Given two points in the plane there is exactly one line through them. Of course. But there is also exactly one exponential function, and one power function. Being a math nerd, I think this is cool. I also thought it could form the basis for a project wrapping up our unit on exponent and log functions. The assignment is to begin with two “personal points” formed from some numbers about you (like birthday, jersey number, etc.) and provide the graph and equation of the linear, exponential and power functions through those points. I assigned this as a portfolio, meaning it will be a summative grade (like a test), and gave them the scoring rubric in advance. The assignment sheet is here.
As a lead-in to the project, we did a lot of graphing on log scales this week. We also graphed on semi-log and log-log paper, and saw how they linearize an exponential/power function (respectively). This helped us discover and understand why the function through two points must be unique. It was nice to do some graphing by hand, both for the tactile experience and to see all the problem-solving opportunities that arose. Choosing an appropriate log scale was especially difficult for many kids.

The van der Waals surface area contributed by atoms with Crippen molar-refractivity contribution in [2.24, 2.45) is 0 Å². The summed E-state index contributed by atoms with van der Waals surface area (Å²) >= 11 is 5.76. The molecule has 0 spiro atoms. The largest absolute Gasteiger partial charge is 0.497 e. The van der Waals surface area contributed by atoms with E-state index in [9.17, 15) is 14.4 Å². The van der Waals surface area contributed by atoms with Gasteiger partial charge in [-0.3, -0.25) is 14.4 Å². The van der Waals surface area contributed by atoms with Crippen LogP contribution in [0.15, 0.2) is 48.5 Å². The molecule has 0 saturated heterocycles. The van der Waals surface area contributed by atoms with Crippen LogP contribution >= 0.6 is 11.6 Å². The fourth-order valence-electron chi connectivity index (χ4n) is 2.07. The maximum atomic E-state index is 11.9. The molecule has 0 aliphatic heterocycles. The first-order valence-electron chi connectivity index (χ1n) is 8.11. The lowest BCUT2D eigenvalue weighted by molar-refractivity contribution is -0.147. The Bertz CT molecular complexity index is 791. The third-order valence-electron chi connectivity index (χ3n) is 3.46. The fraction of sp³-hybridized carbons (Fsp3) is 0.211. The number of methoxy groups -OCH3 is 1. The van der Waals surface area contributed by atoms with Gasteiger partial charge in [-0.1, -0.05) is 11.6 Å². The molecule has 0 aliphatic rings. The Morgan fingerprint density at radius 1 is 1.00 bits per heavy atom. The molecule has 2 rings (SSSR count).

To do the project, kids will need to use several mathematical tools:
- point-slope form of a linear equation (can’t hurt to review it yet again)
- point-ratio form of an exponential
- “logged” form of power function, with the slope as log ratio
- various exponent and log solving techniques
There is obviously no “real-world meaning” to the personal numbers students use during the project. During our log graphing week we’ve looked at several different data sets. I’m hoping the curve-fitting skill from this project can carry forward to future data analysis projects. At the least, it will give them some good algebra practice and might help make an interesting connection between these parent functions.